Đề tài Compiling a workbook on lexicology for English majors at Haiphong private university

CHAPTER 2: COMPILING

EXERCISES IN LEXICOLOGY

2.1. SURVEY QUESTIONNAIRES AND DATA ANALYSIS

The survey questionnaire shown in the Appendix is designed for third-year majors of English to

elicit their feedback information about the subject and their practice in the subject. It includes

three parts including 15 questions. The first part includes three first questions asking about

students’ attitude towards the subject. The second part includes questions from question 4 to

question 13 asking about students’ practice in the subject and their needs for further practice. The

last part including question 14 and question 15 ask about their expectation of having a workbook

for practice.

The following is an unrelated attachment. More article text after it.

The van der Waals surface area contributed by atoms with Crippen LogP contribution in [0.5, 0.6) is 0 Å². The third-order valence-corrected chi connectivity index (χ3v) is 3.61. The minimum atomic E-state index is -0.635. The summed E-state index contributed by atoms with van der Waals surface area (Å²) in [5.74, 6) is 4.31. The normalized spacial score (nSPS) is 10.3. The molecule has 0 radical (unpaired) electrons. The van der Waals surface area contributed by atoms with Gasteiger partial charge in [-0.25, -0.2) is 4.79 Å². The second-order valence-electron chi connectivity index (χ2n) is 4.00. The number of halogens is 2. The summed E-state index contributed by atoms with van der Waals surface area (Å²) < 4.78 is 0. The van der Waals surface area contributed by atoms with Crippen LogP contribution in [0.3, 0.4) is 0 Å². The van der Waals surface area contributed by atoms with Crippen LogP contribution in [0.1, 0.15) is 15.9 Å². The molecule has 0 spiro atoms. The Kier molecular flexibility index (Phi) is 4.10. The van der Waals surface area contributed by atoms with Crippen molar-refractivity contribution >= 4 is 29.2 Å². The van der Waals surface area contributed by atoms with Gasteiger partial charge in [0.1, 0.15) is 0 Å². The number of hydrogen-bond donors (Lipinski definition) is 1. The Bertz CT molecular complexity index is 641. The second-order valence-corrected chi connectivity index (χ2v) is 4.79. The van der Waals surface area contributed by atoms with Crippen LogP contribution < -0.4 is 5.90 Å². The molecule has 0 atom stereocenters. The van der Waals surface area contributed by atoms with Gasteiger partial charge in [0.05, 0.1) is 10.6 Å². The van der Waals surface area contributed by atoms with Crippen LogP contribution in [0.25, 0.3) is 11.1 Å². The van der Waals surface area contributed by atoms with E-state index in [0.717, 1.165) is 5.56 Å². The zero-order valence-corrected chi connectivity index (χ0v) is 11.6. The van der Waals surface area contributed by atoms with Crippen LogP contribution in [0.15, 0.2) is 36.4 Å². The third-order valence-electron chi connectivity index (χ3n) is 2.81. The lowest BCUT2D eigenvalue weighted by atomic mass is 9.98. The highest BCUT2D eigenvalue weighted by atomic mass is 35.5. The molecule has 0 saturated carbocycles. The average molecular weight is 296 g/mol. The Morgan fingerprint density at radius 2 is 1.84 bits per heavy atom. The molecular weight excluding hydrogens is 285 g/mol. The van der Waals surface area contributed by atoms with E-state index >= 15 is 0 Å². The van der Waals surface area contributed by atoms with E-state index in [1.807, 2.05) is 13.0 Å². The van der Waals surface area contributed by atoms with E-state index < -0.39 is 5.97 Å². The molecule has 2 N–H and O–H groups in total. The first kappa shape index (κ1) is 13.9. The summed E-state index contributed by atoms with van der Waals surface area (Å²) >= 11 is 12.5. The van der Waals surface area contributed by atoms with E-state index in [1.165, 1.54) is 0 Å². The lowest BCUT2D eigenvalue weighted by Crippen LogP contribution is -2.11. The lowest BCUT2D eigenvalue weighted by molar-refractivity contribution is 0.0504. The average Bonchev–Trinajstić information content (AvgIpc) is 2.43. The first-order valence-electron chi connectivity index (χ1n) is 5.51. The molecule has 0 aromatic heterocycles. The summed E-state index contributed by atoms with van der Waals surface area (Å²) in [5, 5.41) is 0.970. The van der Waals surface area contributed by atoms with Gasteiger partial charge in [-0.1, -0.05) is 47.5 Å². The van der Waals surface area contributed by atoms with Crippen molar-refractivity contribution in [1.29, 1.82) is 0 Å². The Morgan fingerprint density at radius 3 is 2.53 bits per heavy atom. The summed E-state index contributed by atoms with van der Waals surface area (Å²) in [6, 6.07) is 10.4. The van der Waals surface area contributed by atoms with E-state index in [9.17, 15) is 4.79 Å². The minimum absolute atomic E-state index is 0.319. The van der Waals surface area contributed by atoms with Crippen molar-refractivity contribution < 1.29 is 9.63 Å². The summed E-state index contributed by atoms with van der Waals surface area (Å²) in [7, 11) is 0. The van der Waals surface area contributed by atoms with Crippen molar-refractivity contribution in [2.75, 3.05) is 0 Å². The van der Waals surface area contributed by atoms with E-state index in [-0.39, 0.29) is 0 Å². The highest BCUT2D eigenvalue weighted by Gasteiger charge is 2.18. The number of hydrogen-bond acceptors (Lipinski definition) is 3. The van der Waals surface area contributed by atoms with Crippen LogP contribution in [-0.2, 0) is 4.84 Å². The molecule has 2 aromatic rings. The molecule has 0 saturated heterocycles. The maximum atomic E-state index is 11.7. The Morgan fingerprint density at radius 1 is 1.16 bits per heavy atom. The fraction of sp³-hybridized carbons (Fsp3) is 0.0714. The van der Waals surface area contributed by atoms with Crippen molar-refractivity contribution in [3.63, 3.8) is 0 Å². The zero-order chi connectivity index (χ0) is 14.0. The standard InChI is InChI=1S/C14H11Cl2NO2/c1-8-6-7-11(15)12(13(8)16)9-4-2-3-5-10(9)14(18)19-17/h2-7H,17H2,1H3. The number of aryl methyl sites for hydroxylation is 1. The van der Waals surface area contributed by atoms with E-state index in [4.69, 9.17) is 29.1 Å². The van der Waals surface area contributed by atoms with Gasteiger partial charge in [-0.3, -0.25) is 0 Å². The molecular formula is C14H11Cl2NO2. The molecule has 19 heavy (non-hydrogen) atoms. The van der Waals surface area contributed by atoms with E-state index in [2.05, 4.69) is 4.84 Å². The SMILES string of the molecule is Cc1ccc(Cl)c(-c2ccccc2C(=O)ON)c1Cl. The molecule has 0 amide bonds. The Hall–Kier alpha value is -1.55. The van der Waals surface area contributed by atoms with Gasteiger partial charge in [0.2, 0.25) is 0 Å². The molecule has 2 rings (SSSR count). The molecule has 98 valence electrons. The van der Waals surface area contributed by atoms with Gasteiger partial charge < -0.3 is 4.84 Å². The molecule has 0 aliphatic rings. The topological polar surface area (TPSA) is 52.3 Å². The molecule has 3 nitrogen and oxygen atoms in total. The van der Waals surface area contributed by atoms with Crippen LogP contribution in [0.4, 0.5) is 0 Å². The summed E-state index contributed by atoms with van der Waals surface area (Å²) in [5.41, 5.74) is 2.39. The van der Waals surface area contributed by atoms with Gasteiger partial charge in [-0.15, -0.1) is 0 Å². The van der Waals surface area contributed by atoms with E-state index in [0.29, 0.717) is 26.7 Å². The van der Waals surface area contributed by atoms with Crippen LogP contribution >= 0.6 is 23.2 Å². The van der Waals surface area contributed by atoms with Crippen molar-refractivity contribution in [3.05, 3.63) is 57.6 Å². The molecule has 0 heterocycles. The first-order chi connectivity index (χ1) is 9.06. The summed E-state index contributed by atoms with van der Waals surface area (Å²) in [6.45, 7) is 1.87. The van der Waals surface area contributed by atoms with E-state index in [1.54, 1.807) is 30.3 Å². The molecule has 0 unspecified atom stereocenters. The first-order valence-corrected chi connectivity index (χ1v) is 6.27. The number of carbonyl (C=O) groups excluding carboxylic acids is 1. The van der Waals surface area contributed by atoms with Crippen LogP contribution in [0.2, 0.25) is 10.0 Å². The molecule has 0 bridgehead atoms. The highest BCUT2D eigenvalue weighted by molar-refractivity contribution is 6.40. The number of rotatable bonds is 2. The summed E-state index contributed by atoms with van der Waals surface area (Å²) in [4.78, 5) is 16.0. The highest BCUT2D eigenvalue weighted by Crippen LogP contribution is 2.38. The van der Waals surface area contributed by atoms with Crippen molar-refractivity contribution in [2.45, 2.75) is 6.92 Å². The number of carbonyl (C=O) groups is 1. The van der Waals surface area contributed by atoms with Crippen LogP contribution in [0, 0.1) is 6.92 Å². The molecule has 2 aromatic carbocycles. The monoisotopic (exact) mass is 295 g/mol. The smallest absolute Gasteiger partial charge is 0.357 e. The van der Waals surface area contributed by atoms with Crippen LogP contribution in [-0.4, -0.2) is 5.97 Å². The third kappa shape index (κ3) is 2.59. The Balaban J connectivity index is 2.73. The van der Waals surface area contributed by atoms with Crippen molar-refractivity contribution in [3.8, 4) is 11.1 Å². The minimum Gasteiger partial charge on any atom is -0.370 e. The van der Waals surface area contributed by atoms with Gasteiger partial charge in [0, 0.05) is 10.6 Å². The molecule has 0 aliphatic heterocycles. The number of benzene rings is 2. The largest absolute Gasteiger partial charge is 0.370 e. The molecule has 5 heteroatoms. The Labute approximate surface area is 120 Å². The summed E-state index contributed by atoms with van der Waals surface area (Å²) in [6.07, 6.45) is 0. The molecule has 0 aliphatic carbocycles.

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1 HAIPHONG PRIVATE UNIVERSITY Foreign Languages Department ISO 9001 : 2008 Research Paper COMPILING A WORKBOOK ON LEXICOLOGY FOR ENGLISH MAJORS AT HAIPHONG PRIVATE UNIVERSITY Nguyen Thi Yen Thoa, M.A HAIPHONG, 2010 2 PART I: INTRODUCTION 1. Rationale In the process of language study, students are constantly aware of learning rules of language and put them into practice in order to improve their knowledge of the language and language skills as well. In learning Lexicology, a theoretical subject, English majors are required to study various rules of English vocabulary. Many of them are very abstract. Students therefore need to do much practice to confirm their understanding and reinforce theoretical knowledge. Their practice is both essential and useful as through practice they can enhance their vocabulary that they can apply in their realistic language use. However, there have not been, so far, any workbooks providing students opportunities for practice. They just do practice in some handouts given by the teacher. That is not enough since students appear to be thirsty for practice. As they do exercises in the subject they are learning, they can clarify the theories and find exceptional cases. This can greatly enriches their knowledge of the language and sharpen their language skills. All of the above has inspired to compile a workbook that provide practical exercises so that students always have the material on hand for practice and review. This helps them become more active and motivated in their learning. Therefore, the study “Compiling a workbook in Lexicology for English majors at Haiphong Private University” has been inspired to come out with the hope of providing English majors of the university with a useful book to better serve their subject as well as their language learning. 2. Aim of the study This study aims at several points: - Providing practical exercises to help students learn Lexicology better. - Enrich students’ vocabulary with various practical vocabulary exercises. - Providing opportunities for students to self-study with this material. - Motivate students to learn the subject as well as the language. 3 3. Objects of the study As it can be clearly stated in the title, the objects of study are English majors at Haiphong University who learn Lexicology as required subject in their course. As majors of English, they are capable of acquiring the deep-level rules of the language and apply them into practice. 4. Methods of the study This study can be fulfilled with both quantitative and qualitative methods as specifically shown as follows: - Collecting students’ feedback information about the subject and their needs for practice. - Compiling exercises basing on materials relating to the subjects. - Designing some new exercises basing on the contents of the syllabus. - Systemizing the exercises for practice according to the orderly parts of the syllabus. 5. Scope of the study As mentioned above, this workbook is intended to provide practical exercises based on the contents of the syllabus including three main parts Word structure and formation; semantics (word meaning) and phraseology. This workbook is not restricted to exercise types. Thus, exercise types are varied. This can stimulate students in the process of practice. 4 PART II: DEVELOPMENT CHAPTER I: AN OVERVIEW ON THE SYLLABUS AND REQUIREMENTS FOR STUDENTS This subject is intended for the third-year majors of English. It is studied in one term with 45 periods. That is not much time. However, students are required to acquire a big syllabus as shown below. Introduction I. Lexicology: definition, subject matter and task. II. Lexicology in its relation to phonology, grammar and stylistic. III. Some characteristic features of English vocabulary. 2 Chapter I: Word structure and formation A. Word structure I. Morpheme 1. What is a morpheme? 2. Types of morphemes 2.1. Root morphemes 2.2. Affixational morphemes II. Types of words 1. Simple words 3. Derived words 4. Compound words III. Semi-affixes 1. Concept 2. Characteristic features 3. Types of semi-affixes 2 B. Word formation - Definition - Basic processes of word formation 5 I. Affixation - Definition - Subtypes of affixation 1. Prefixation 1.1. Characteristic features 1.2. Classification of prefixes 1.2.1. Based on the origin 1.2.2. Based on the productive degree 1.2.3. Based on the meaning 2. Suffixation 2.1. Characteristic features 2.2. Classification of suffixes 2.2.1. Based on the origin 2.2.2. Based on the productive degree 2.2.3. Based on the part of speech formed 2.2.4. Living and dead suffixes II. Compounding 1. Definition 2. Characteristic features 3. Criteria of compound words 4. Classification of compound words 4.1. Classification according to the meaning 4.2. Classification according to the componental relationship 4.3. Classification according to the part of speech 4.4. Classification according to the compositional type 4.5. Miscellanea of compounds III. Shortening 1. Definition 2. Characteristic features 3. Classification of shortening 3.1. Abbreviation 3.1.1. Acronyms 3.1.2. Clipping 6 3.2. Blending IV. Conversion 1. Definition 2. Characteristic features 3. Groups of nouns used to form verbs by conversion 4. Classification of conversion 4.1. Traditional and occasional conversion 4.2. Partial conversion 4.3. Substantivation V. Sound imitation 1. Definition 2. Characteristic features VI. Back derivation VII. Sound and stress interchange VIII. Words from names Chapter II: Semantics (word meaning) Unit 1: Introduction I. Word meaning II. Semantic properties III. Types of meaning IV. Components of word meaning 1. Denotation 2. Connotation 3. Structural meaning 4. Categorical meaning V. Semantic changes 1. Causes of semantic changes 2. Nature of semantic changes 2 Unit 2: Lexical relations I. Homonymy and Polysemy A. Homonymy 1. Definition 2. Classification of homonyms 7 3. Sources of homonyms B. Polysemy 1. Definition 2. Types of polysemy C. Homonymy versus Polysemy 1. Semantic criterion 2. Synonymy-based criterion 3. Derivational criterion 4. Combinability criterion 4 II. Synonymy and Antonymy A. Synonymy 1. Definition 2. Classification of synonyms 3. Sources of synonyms 2 B. Antonymy 1. Definition 2. Classification of antonyms 2.1. Based on the meaning 3.2. Based on the derivation 3.3. Based on the part of speech Unit 3: Transference of meaning I. Metaphor 1. Definition 2. Types of similarity 3. Sources of metaphor 4. Classification of metaphor 5. Metaphor versus simile II. Metonymy 1. Definition 2. Cases of metonymy Chapter III: Phraseology I. Definition II. Characteristic features 8 III. Classification of set expressions 1. Based on motivation 2. Based on the function IV. Proverbs, Idioms, Quotations and Cliches’ As can be shown in the syllabus, the contents are organized in three chapters. In each chapter, there are certain requirements for contents that students are required to master. In Chapter 1, in the first part, Word structure, students are required to distinguish different types of morphemes and words and analyze word structures basing on the morphemes. In the second part, Word information, students are supposed to recognize different processes of word formation in practice. Furthermore, they are supposed to distinguish different subtypes of each process, for example, different kinds of compounds and different types of shortenings. In Chapter 2, Semantics, students are required to distinguish different types of word meaning, semantic changes, different sense relations and different types of figures of speech. Moreover distinguishing different subtypes like homonyms, synonyms, antonyms are necessary for students. In Chapter 3, Phraseology, students are required to make distinction among idioms, proverbs, quotations, cliches’. It is essential they remember some certain popular idioms and proverbs in English that are useful in communication. Basing on the content analysis above, the exercises compiled and designed in the workbook will focus on things mentioned. The exercises will help students know how much they understand the theories and how they can apply them in practice. Without this, students find the theories abstract and vague. The following chapter will discuss in detail what students realistically need for practice and how the exercises are compiled to satisfy their needs. 9 CHAPTER 2: COMPILING EXERCISES IN LEXICOLOGY 2.1. SURVEY QUESTIONNAIRES AND DATA ANALYSIS The survey questionnaire shown in the Appendix is designed for third-year majors of English to elicit their feedback information about the subject and their practice in the subject. It includes three parts including 15 questions. The first part includes three first questions asking about students’ attitude towards the subject. The second part includes questions from question 4 to question 13 asking about students’ practice in the subject and their needs for further practice. The last part including question 14 and question 15 ask about their expectation of having a workbook for practice. The questionnaire was given to students of the tenth and eleventh school year (Na 1001, 1002, 1003, 1004 and Na 1101) including 226 respondents. This table below shows the survey results. Questions A B C D 1 58% 42% 2 48% 12% 20% 10% 3 62% 38% 4 92% 8% 5 52% 27% 21% 0% 6 97% 0% 3% 0% 7 18% 82% 8 12% 43% 31% 14% 9 8% 20% 42% 30% 10 98% 2% 11 9% 5% 37% 49% 12 6% 94% 13 34% 9% 8% 48% 14 4% 96% 15 2% 4% 3% 91% 10 It is obvious from the table that many (not most) students find the subject useful to their language study. Especially not many students make the best use of the subject to serve their language study. More students find it useful to learn the vocabulary rules while the fewer number find it beneficial to widen their vocabulary. This is not a satisfactory number expected. Something should be done to help students recognize full advantages of the subject as it has. The table also shows that not many students self study or practice the subject at home or they do not usually (just sometimes) do exercise to practice the subject as they lack materials. Mostly, they depend on the handouts given by the teachers which many of them find doable and relevant their subject. When they are asked about the aspects of the subject they are interested in, luckily, more students like Word formation, and Semantics than other parts. These parts are also the focuses of the subject as they are thought to be more realistically beneficial to students than other parts. However, the parts that cause difficulties are Semantics and Phraseology than other parts. Thus, the exercises compiled are supposed to help them overcome these difficulties. From the facts about students in learning the subject, most of them are aware of the importance to have more chances for practice to make the subject more practically beneficial to them in real-life communication Moreover, they like to have a workbook which is varied in types and provide meaningful relevant exercises that can help them more active in their learning and reviewing. From the analysis of the data above, it is essential that there should be a systematic workbook to satisfy students’ needs as well as to motivate students to learn this useful subject. 2.2. COMPILING EXERCISES IN LEXICOLOGY The workbook is intended to provide practical exercises to give students more chances for practice and enhance vocabulary knowledge. They are supposed to be varied in types and cover the main contents of the syllabus especially two more important parts Word formation and Semantics. The exercises are organized in order and instructed clearly. 11 The first chapter includes two main parts that are Word structure and Formation. The first part, Word structure, includes exercises from Exercise 1 to Exercise 6. They ask students to distinguish different morphemes and word types and analyze word structures. The second part is Word formation including exercises from Exercise 7 to Exercise 40. The exercises in this part focuses on different processes of word formation or word building such as affixation, compounding, shortening, conversion, sound imitation, sound and stress interchange, back derivation and words from names. They also ask students to understand further the characteristics or subtypes of each, for example, types of compounds, types of shortening, etc The exercises are very practical and of varied types. The next chapter is Semantics (Word meaning) including 30 exercises. These exercises help students understand deeply about the word meaning, for example, types of words, components of word meaning, stylistic layers of words and many sense relations such as homonymy and polysemy; and some figures of speech or transferences of meaning like metaphor or metonymy. The final chapter is Phraseology consisting of 12 exercises which is less important in the syllabus. These exercises ask students to distinguish different phraseological units especially idioms and proverbs. Furthermore, students are required to master some popular idioms and proverbs so that they can match different parts of proverbs or explain the meaning of idioms or proverbs or just complete them with missing words etc. In general, the exercises are relevant to the syllabus and presented clearly an systematically. Especially they are suitable to the students’ abilities in general and can satisfy students of different interests and abilities. By practicing these exercises, students are thought to have an insight into English vocabulary in a practical way and enrich their vocabulary to use in real life communication. 12 PART III: CONCLUSION The study has so far provided a variety of exercises in lexicology for students. The exercises have satisfied the initial requirements which are relevance, varied types, clear instructions and also feasibility. The language used in the exercises is various, meaningful and not difficult to understand. It is hopeful that this workbook will bring a lot of benefits for students in their language learning and language use. It is hoped that this workbook with it author’s full attention will be a helpful material for students in their subjects as well as their language study. It is also hoped to become an asset of the university in the library resources. Last but not least, the author of the study would like to express sincere thanks to all the colleagues and students. Without their help and support, this study has hardly come into existence. 13 REFERENCES 1. Hoang Tat Truong (1993). Basic English Lexicology. Vietnam National University - College of Foreign Languages. 2. Nguyen Manh Hung & Le Quoc Hanh (2000). English Lexicology. Hanoi College of Foreign Studies. 3. Doan Minh & Nguyen Thi Tuyet (2001). An Introduction to Modern English Lexicology. Hanoi Publishing House. 4. Randolph Quirk & Sidney Greenbaum (1987). A University Grammar of English. Longman. 5. Nguyen Manh Hung (2007). Challenge and Fun (A Workbook in English Lexicology). Vietnam National University Press. 6. Nguyen Hoa (2004). Understanding English Semantics. Vietnam 7. John I. S. (2003). Semantics. Blackwell Publishing. 8. Kate Kearns (2000). Semantics. ST Martin’s Press LLC. 9. Frawley W. (1992). Linguistic Semantics. Cambridge University Press 10. D.A. Cruse (1997). Lexical Semantics. Cambridge University Press. 11. Fromkin V.; Blair D.; Collins P. (1996). An Introduction to Language. Harcourt. 12. Lyons J. (1999). Language and Linguistics. Cambridge University Press. 13. Yule G. (2000). The study of language. Cambridge University Press. 14. Alice D (unknown year).English Guides Metaphor. Collins Cobuild. 15. Ferdinand de Saussure (1960).Course in General Linguistics. Peter Owen Limited. 16. Finch G. (2000). Linguistic Terms and Concepts. MacMillan Press Ltd. 17. Gairns R. & Redman S. (1999).Working with Words. Cambridge University Press. 18. Jackendoff R.(1990).Semantics and Cognition. The MIT Press, Cambridge, Massachusetts, London, England. 19. Jackson H. & Ze’ Amvela E (2000).Words, Meaning and Vocabulary.Cassell. London and New York. 20. Jackson H. (2002).Lexicography.Routledge. London and New York. 21. Kreidler C.W. (2001).Introducing English Semantics.TJ International, Padstow, Conwall. Leech G. (1989). 22. McCarthy M. (1995).Vocabulary. Oxford University Press. 14 23. Nuyts J. & Pederson E. (1999).Language and Conceptualization. Cambridge University Press. 24. O’Grady W., Dobrovolsky M., Aronoff M. (1997).Contemporary Linguistics. St. Martin’s Press New York. 25. Singgleton D. (2000).Language and the Lexicon. Arnold. 15 APPENDIX SURVEY QUESTIONNAIRE This survey questionnaire is intended for students to elicit their feedback on lexicology and the exercises they are required to do in class. The findings of the survey will be used to compile a workbook in lexicology to better serve students’ learning the subject. 1. What do you think about Lexicology you are learning? a. difficult and too abstract b. easy and not abstract 2. How do you think the subject help you in your language study? a. improving knowledge of vocabulary rules b. widening vocabulary c. both a and b d. Not helpful 3. Do you often self-study the subject at home? a. yes b. no 4. Do you have many materials to study the subject? a. few b. many 5. How often do you do exercises in the subject? a. rarely b. sometimes c. usually d. never 6. What materials do you use to practice the subject? a.. The handouts given by the teacher b. a certain workbook c. Internet d. Others 16 7. What do you think about the exercises in the handouts given by the teacher? a. too difficult and not relevant b. doable and relevant 8. What aspect of the subject are you the most interested in? a. Word structure b. Word formation c. Semantics d. Phraseology 9. What aspect causes difficulties in learning the subject? a. Word structure b. Word formation c. Semantics d. Phraseology 10. Do you need more practice in the subject? a. Yes b. No 11. Why do you think you should do more practice? a. reinforcing theoretical knowledge b. widening vocabulary c. preparing for examination d. all of them 12. What types of practice do you prefer? a. theoretical questions b. practical exercises 13. What types of exercises do you like to do? a. multiple choice questions b. true/false questions c. gap-filling d. Varied types 14. Do you think there should be a workbook providing systematic exercises to serve your subject study? a. yes b. no 17 15. What do expect the workbook to come out? a. varied in types b. meaningful and relevant exercises c. clear instructions d. all of the above.